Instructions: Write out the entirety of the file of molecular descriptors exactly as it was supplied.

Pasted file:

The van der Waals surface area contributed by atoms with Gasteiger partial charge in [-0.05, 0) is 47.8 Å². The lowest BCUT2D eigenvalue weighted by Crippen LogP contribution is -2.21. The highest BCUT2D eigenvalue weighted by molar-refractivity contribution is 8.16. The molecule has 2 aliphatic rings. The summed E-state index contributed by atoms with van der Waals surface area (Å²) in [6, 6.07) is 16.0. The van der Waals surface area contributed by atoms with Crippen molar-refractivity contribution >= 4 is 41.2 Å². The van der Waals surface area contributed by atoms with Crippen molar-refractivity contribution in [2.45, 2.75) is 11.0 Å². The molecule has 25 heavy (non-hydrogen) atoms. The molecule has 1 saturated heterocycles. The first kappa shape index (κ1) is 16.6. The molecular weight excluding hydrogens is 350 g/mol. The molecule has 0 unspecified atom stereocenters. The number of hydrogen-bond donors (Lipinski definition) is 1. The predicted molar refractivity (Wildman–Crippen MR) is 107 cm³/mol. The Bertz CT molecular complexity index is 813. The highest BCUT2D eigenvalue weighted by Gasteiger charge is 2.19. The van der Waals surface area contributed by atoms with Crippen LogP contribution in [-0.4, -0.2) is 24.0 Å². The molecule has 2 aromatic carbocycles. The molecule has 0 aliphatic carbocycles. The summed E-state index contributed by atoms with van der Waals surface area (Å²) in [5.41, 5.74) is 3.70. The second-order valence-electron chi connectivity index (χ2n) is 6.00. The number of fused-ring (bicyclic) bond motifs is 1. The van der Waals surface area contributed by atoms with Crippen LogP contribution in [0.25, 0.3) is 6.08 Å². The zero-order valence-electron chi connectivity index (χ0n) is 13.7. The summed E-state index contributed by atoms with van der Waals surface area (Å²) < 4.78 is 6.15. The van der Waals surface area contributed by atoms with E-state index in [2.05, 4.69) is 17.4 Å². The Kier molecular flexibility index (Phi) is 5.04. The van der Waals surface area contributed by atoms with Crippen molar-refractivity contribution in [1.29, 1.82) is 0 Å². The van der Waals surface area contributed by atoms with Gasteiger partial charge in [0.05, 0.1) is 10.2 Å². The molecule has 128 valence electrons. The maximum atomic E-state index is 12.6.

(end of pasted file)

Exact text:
The van der Waals surface area contributed by atoms with Gasteiger partial charge in [-0.05, 0) is 47.8 Å². The lowest BCUT2D eigenvalue weighted by Crippen LogP contribution is -2.21. The highest BCUT2D eigenvalue weighted by molar-refractivity contribution is 8.16. The molecule has 2 aliphatic rings. The summed E-state index contributed by atoms with van der Waals surface area (Å²) in [6, 6.07) is 16.0. The van der Waals surface area contributed by atoms with Crippen molar-refractivity contribution >= 4 is 41.2 Å². The van der Waals surface area contributed by atoms with Crippen molar-refractivity contribution in [2.45, 2.75) is 11.0 Å². The molecule has 25 heavy (non-hydrogen) atoms. The molecule has 1 saturated heterocycles. The first kappa shape index (κ1) is 16.6. The molecular weight excluding hydrogens is 350 g/mol. The molecule has 0 unspecified atom stereocenters. The number of hydrogen-bond donors (Lipinski definition) is 1. The predicted molar refractivity (Wildman–Crippen MR) is 107 cm³/mol. The Bertz CT molecular complexity index is 813. The highest BCUT2D eigenvalue weighted by Gasteiger charge is 2.19. The van der Waals surface area contributed by atoms with Crippen LogP contribution in [-0.4, -0.2) is 24.0 Å². The molecule has 2 aromatic carbocycles. The molecule has 0 aliphatic carbocycles. The summed E-state index contributed by atoms with van der Waals surface area (Å²) in [5.41, 5.74) is 3.70. The second-order valence-electron chi connectivity index (χ2n) is 6.00. The number of fused-ring (bicyclic) bond motifs is 1. The van der Waals surface area contributed by atoms with Crippen LogP contribution in [0.25, 0.3) is 6.08 Å². The zero-order valence-electron chi connectivity index (χ0n) is 13.7. The summed E-state index contributed by atoms with van der Waals surface area (Å²) < 4.78 is 6.15. The van der Waals surface area contributed by atoms with E-state index in [2.05, 4.69) is 17.4 Å². The Kier molecular flexibility index (Phi) is 5.04. The van der Waals surface area contributed by atoms with Crippen molar-refractivity contribution in [1.29, 1.82) is 0 Å². The van der Waals surface area contributed by atoms with Gasteiger partial charge in [0.05, 0.1) is 10.2 Å². The molecule has 128 valence electrons. The maximum atomic E-state index is 12.6.